Late Season Broadway & Tony Potential
The 2018 season on Broadway hasn’t come to an end just yet, and in fact there are some exciting openings and previews this month. However, with the date set for the 2019 Tony Awards, which will recognize achievements in the 2017-18 season, it’s not too early to talk about award potential, particularly for some of the more recent shows.
At this early stage, there is a strong speculative aspect to any discussion like this. You can find other articles looking at “way-too-early” favorites of course, and you may even be able to find some premature betting odds. More and more, bookmaking sites carry listings for things like entertainment shows, and you can compare the latest odds at any point wherever there is a Tony Awards category, right up until the show. Again though, it’s slightly early for this right now. But there’s no harm in speculating, so here are a few words on some of the later shows of the season.
American Son previewed in October for a November opening and received generally positive reviews. It’s a new play from Christopher Demos-Brown meant to speak to a very current moment regarding racial tension and police violence. It doesn’t seem as if it will be a likely heavyweight for the Tonys, though Emmy-nominated actress Kerry Washington has earned raves and could be in line for a Lead Actress (Play) nomination. A Best Play nomination is perhaps possible as well.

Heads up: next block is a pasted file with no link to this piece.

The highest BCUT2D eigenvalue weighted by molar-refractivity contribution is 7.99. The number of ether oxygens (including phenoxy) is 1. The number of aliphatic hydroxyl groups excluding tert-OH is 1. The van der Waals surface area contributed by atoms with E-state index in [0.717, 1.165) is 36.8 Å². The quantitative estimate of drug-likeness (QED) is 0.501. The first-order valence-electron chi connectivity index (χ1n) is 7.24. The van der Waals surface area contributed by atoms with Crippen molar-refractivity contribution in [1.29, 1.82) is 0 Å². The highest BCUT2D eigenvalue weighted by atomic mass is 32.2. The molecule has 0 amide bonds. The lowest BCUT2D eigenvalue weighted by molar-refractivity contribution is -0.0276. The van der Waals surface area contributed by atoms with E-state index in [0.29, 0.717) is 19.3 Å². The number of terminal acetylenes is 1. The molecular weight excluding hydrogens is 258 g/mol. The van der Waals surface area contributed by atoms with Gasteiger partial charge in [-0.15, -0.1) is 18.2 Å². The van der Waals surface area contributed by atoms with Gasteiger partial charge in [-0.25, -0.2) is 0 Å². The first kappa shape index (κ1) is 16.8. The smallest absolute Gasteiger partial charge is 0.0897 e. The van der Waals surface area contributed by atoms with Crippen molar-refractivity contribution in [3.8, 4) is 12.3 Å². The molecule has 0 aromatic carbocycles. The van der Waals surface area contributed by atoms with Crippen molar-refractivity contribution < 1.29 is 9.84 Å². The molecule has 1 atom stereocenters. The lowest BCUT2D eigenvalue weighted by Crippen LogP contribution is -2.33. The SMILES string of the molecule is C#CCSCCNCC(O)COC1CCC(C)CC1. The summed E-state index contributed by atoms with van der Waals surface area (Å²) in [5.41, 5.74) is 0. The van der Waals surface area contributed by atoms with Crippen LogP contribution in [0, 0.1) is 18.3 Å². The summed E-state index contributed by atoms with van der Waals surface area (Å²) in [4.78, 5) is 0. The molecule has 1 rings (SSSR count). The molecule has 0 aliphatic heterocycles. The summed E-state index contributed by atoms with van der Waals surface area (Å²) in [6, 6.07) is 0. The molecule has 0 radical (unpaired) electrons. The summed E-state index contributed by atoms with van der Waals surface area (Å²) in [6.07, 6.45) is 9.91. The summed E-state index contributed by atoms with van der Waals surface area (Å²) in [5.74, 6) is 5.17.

Harvey Fierstein’s Torch Song first played in 1982 but was brought back early this winter. A play long viewed as being important for LGBT culture, it is about a drag performer in search of love and connection. This latest version of the play was well-received by critics but has not performed well at the box office, and as a result is set to close prematurely in early January. This was a fine performance by most accounts, but it seems unlikely to garner much award attention at this point.
The Prom started a few years ago in Georgia but made its Broadway debut in mid-November, fast becoming one of the more fun shows on the circuit. It’s a bit of a celebration of Broadway itself, with a musical plot about Broadway performers descending on and livening up a conservative town in the Midwest (clearly with a bit of a Footloose/Dirty Dancing vibe). A Best Musical nomination seems very likely for this rising star of a show, and Casey Nicholaw could be in line for directing honors as well.
To Kill A Mockingbird
To Kill A Mockingbird is becoming the headline event of the year on Broadway, and it’s no wonder why. It’s an adaptation of a novel that 10 years ago was voted to be the best of all time, and it’s being presented on stage by a powerhouse group comprised of producer Scott Rudin, director Bartlett Sher, and writer Aaron Sorkin – not to mention Jeff Daniels in the lead role. Any show can disappoint, but a booking at the Shubert conveys confidence and the buzz around this adaptation is significant. It’s reasonable to expect nominations in relevant categories for Sher, Sorkin, and Daniels, as well as a Best Play nomination for the show itself.
Be sure to check back with TheatreBloom once the Tony Award Nominations have gone live, more fun speculative news articles and opinion weigh-ins are sure to pop up!